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Cattle Prices Cause Jitters

07 February 2014

US - The beef market is jittery about the prospect of cattle prices going into the spring, as the beef cutout has now given up about half of the gains made since the beginning of the year, write Steve Meyer and Len Steiner.

Cattle futures have lost ground in recent trading sessions, with much of the losses focused on the February and April contract. Still, the magnitude of the declines in wholesale beef prices has not been matched by a similar decline in cash fed cattle prices.

Indeed, Monday cash fed steer prices were quite firm, with live trade pegged at $145.23 (live steers, 5-mkt, all grades) while dressed steer prices were quoted at $231.10, which equates to somewhere around $145.5.

Slumping wholesale beef values and near record cattle prices certainly are weighing on packer margins at this point. The question is: how long do packers continue to chase cattle given the dramatic demand reaction of recent days? Further erosion in cutout values will most certainly increase the pressure on packers to limit throughput.

Steer and heifer slaughter in recent weeks has been steadily declining but the approaching Lent period (5 March - 17 April) and the dramatic rise in wholesale beef prices does not bode well for beef features in the next two months.

What appears clear from the price action is that packers will continue to play defense, buffeted by near record high cattle prices and eroding seasonal retail demand. And bad news for beef demand does not end there.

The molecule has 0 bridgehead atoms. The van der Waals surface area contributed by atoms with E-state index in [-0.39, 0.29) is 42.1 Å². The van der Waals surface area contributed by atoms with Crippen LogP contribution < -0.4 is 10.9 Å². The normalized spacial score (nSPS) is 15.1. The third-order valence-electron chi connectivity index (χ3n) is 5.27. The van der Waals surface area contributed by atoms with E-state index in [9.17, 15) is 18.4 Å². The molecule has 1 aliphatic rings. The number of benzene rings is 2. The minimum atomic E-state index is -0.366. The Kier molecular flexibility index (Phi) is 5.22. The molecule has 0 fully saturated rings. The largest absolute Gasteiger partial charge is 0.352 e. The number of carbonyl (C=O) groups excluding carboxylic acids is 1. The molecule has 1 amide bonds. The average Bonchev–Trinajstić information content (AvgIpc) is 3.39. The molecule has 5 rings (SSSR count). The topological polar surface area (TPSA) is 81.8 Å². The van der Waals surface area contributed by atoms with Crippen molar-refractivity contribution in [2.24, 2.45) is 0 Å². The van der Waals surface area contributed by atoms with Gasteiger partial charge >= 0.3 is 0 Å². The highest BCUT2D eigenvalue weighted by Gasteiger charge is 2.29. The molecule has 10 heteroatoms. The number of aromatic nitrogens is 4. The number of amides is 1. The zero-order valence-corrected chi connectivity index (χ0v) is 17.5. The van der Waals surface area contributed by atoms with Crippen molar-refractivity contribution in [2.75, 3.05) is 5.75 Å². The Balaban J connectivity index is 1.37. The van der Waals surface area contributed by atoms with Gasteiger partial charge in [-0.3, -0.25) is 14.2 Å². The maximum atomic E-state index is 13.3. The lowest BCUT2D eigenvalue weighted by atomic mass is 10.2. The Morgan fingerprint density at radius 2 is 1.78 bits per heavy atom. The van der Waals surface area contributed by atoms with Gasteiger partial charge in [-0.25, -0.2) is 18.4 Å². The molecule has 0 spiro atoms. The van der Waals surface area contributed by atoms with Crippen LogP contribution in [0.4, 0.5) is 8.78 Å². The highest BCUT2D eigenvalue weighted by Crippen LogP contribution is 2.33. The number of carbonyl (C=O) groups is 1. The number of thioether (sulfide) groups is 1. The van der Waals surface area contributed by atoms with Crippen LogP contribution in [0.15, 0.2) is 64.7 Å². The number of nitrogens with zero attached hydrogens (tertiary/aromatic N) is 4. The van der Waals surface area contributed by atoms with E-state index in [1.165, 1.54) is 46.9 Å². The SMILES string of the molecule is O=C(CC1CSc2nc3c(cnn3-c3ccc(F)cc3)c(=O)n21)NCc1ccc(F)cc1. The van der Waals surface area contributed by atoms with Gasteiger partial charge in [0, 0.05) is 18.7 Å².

Slumping equity markets often correlate with poor foodservice sales, especially at white table cloth establishments. Weather also remains a major concern, especially going into Valentine’s Day.

The potential negative impact of softer demand becomes clear when looking at what has helped drive beef prices in recent weeks. The chart below shows how individual primals are doing compared to a year ago.

The overall choice beef cutout last night was quoted at $220.1/cwt, about $37/cwt higher than a year ago. Higher prices for rounds and chucks accounted for 76 per cent of the overall increase in the value of the cutout.

The chuck primal contributed $14.6/cwt to the overall increase in the cutout while higher round primal values contributed another $13.7/cwt to the cutout. But these two primals, which continue to drive cutout gains, also have been the ones hit hardest in recent days as retailers tweak their volumes and look to minimize the damage to their beef margins.

In the last two weeks, the choice beef cutout has dropped by about $20/cwt. More than half of the decline is due to a drop in the value of the chuck primal. As far as we know, there are not a lot of chuck steaks being served at your local steakhouse. Rather, much of the chuck primal either is sold in the retail meat case, as ground beef or it goes to export markets.

Export sales so far appear to be holding up well but there is a bit of a lag in the export data as shipments in mid January likely were booked a few weeks earlier. It will be interesting to see how weekly beef exports to markets like Korea, Japan, Hong Kong and Taiwan, holdup in February and early March. Lower round cuts also have contributed to the decline in the cutout.

Bottom line: Some of end users that were caught short have now started to adjust. Packer margins have eroded quickly and it remains to be seen how quickly they can adjust as well and when gravity starts pressuring live cattle prices.

Daily Livestock Report - Copyright © 2008 CME. All rights reserved.

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